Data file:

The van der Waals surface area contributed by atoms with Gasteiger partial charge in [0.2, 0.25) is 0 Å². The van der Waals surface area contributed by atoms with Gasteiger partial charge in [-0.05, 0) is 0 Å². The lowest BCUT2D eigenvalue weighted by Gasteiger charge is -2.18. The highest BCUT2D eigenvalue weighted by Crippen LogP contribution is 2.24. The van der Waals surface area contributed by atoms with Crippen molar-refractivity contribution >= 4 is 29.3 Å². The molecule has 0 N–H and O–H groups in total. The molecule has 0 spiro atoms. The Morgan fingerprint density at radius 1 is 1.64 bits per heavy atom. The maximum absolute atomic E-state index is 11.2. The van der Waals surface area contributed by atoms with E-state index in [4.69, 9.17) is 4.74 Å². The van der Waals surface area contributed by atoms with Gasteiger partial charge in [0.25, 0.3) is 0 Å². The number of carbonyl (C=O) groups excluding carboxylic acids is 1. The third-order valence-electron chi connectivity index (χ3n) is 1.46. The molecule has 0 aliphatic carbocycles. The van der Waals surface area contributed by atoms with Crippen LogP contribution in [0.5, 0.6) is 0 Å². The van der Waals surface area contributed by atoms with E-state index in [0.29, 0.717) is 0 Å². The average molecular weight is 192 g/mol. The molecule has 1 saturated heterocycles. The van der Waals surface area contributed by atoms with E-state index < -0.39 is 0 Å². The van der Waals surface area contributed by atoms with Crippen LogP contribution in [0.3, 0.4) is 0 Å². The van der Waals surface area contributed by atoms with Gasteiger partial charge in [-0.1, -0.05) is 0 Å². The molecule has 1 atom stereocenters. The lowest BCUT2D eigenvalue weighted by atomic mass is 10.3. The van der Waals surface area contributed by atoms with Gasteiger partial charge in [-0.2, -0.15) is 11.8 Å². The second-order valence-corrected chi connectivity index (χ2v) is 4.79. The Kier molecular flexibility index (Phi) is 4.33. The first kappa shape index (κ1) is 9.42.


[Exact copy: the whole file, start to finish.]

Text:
The van der Waals surface area contributed by atoms with Gasteiger partial charge in [0.2, 0.25) is 0 Å². The van der Waals surface area contributed by atoms with Gasteiger partial charge in [-0.05, 0) is 0 Å². The lowest BCUT2D eigenvalue weighted by Gasteiger charge is -2.18. The highest BCUT2D eigenvalue weighted by Crippen LogP contribution is 2.24. The van der Waals surface area contributed by atoms with Crippen molar-refractivity contribution >= 4 is 29.3 Å². The molecule has 0 N–H and O–H groups in total. The molecule has 0 spiro atoms. The Morgan fingerprint density at radius 1 is 1.64 bits per heavy atom. The maximum absolute atomic E-state index is 11.2. The van der Waals surface area contributed by atoms with E-state index in [4.69, 9.17) is 4.74 Å². The van der Waals surface area contributed by atoms with Gasteiger partial charge in [0.25, 0.3) is 0 Å². The number of carbonyl (C=O) groups excluding carboxylic acids is 1. The third-order valence-electron chi connectivity index (χ3n) is 1.46. The molecule has 0 aliphatic carbocycles. The van der Waals surface area contributed by atoms with Crippen LogP contribution in [0.5, 0.6) is 0 Å². The van der Waals surface area contributed by atoms with E-state index in [0.29, 0.717) is 0 Å². The average molecular weight is 192 g/mol. The molecule has 1 saturated heterocycles. The van der Waals surface area contributed by atoms with E-state index < -0.39 is 0 Å². The van der Waals surface area contributed by atoms with Crippen LogP contribution in [0.3, 0.4) is 0 Å². The van der Waals surface area contributed by atoms with Gasteiger partial charge in [-0.1, -0.05) is 0 Å². The molecule has 1 atom stereocenters. The lowest BCUT2D eigenvalue weighted by atomic mass is 10.3. The van der Waals surface area contributed by atoms with Gasteiger partial charge in [-0.2, -0.15) is 11.8 Å². The second-order valence-corrected chi connectivity index (χ2v) is 4.79. The Kier molecular flexibility index (Phi) is 4.33. The first kappa shape index (κ1) is 9.42.